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Publication numberUS8016336 B2
Publication typeGrant
Application numberUS 12/189,514
Publication dateSep 13, 2011
Filing dateAug 11, 2008
Priority dateNov 7, 2007
Also published asUS20090175414
Publication number12189514, 189514, US 8016336 B2, US 8016336B2, US-B2-8016336, US8016336 B2, US8016336B2
InventorsSamuel Messinger, Mark Elliot Pomper
Original AssigneeSamuel Messinger, Mark Elliot Pomper
Export CitationBiBTeX, EndNote, RefMan
External Links: USPTO, USPTO Assignment, Espacenet
Mobile radiation therapy
US 8016336 B2
Abstract
A mobile radiation therapy apparatus includes a vehicle cabin including driving controls for the vehicle cabin. A patient treatment compartment is rigidly attached to the vehicle cabin. A high dose rate radiation source configured to emit radiation is disposed within the patient treatment compartment. A patient treatment table is disposed within the patient treatment compartment and in proximity to the radiation source. A radiation shield is disposed around the patient treatment table, the radiation shield including a plurality of radiation shield sections rigidly attached to the patient treatment compartment and configured to substantially impede the radiation emitted from the radiation source.
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Claims(20)
1. A mobile
radiation treatment apparatus comprising:
a radiation source configured to emit radiation;
a patient treatment table disposed in proximity to the radiation source;
an operator control station;
an operator shield assembly disposed between the operator control station and the radiation source, the operator shield assembly configured to reduce exposure to a user located at the operator control station from the radiation emitted from the radiation source;
a plurality of shielding sections configured to enclose the radiation source, the patient treatment table, the operator control station, and the operator shield assembly in a compartment, wherein the compartment is at most approximately 29 feet in length, 9 feet in width, and 8 feet in height, and the plurality of shielding sections are disposed to substantially impede the radiation emitted from the radiation source, further comprising a patient table shield disposed around the patient treatment table, and configured to impede the radiation emitted from the radiation source.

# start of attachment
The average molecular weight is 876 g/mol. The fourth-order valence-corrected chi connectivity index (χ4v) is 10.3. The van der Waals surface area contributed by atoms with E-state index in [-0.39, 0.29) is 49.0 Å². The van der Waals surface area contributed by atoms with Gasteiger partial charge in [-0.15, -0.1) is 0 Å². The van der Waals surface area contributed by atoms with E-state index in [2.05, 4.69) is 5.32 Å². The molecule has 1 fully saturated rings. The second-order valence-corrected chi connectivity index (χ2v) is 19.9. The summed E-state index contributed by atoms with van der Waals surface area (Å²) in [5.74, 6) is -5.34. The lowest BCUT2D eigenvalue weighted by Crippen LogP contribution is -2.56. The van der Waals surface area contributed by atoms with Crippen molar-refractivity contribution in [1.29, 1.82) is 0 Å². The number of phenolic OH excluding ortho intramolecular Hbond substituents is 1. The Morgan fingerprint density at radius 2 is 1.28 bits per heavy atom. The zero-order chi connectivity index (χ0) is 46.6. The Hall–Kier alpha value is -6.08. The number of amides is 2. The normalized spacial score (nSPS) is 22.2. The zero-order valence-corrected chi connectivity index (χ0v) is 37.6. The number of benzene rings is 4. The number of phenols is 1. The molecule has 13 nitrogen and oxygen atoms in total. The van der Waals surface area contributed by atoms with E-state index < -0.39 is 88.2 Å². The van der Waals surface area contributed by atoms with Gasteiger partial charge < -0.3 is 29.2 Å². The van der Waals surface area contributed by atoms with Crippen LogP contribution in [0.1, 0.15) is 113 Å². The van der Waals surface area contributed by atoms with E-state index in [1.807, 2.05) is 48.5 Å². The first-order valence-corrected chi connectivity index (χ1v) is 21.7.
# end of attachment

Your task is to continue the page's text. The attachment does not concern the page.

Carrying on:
2. The mobile radiation treatment apparatus of claim 1, wherein the shape of patient table shield is substantially similar to an octagon.
3. The mobile radiation treatment apparatus of claim 1, wherein the shape of patient table shield is substantially similar to an oval.
4. The mobile radiation treatment apparatus of claim 1, wherein a portion of the patient table shield is pivotably connected to the patient treatment table such that the portion of the patient table shield can be lowered to allow direct access to the patient treatment table.
5. A mobile radiation therapy apparatus comprising:
a vehicle cabin including driving controls for the vehicle;
vehicle cabin equipped with an infra red heat sensor device, motion detector and metal bar across seats to prevent any breach of security all triggering automatic shut off;
a patient treatment compartment rigidly attached to the vehicle cabin;
a radiation source configured to emit radiation, and disposed within the patient treatment compartment;
a patient treatment table disposed within the patient treatment compartment and in proximity to the radiation source;
a treatment table radiation shield disposed around the patient treatment table, and configured to impede the radiation emitted from the radiation source;
a plurality of radiation shield sections rigidly attached to the patient treatment compartment, and configured to substantially impede the radiation emitted from the radiation source.
6. A mobile radiation therapy apparatus comprising:
a vehicle cabin including driving controls for the vehicle cabin;
a patient treatment compartment rigidly attached to the vehicle cabin;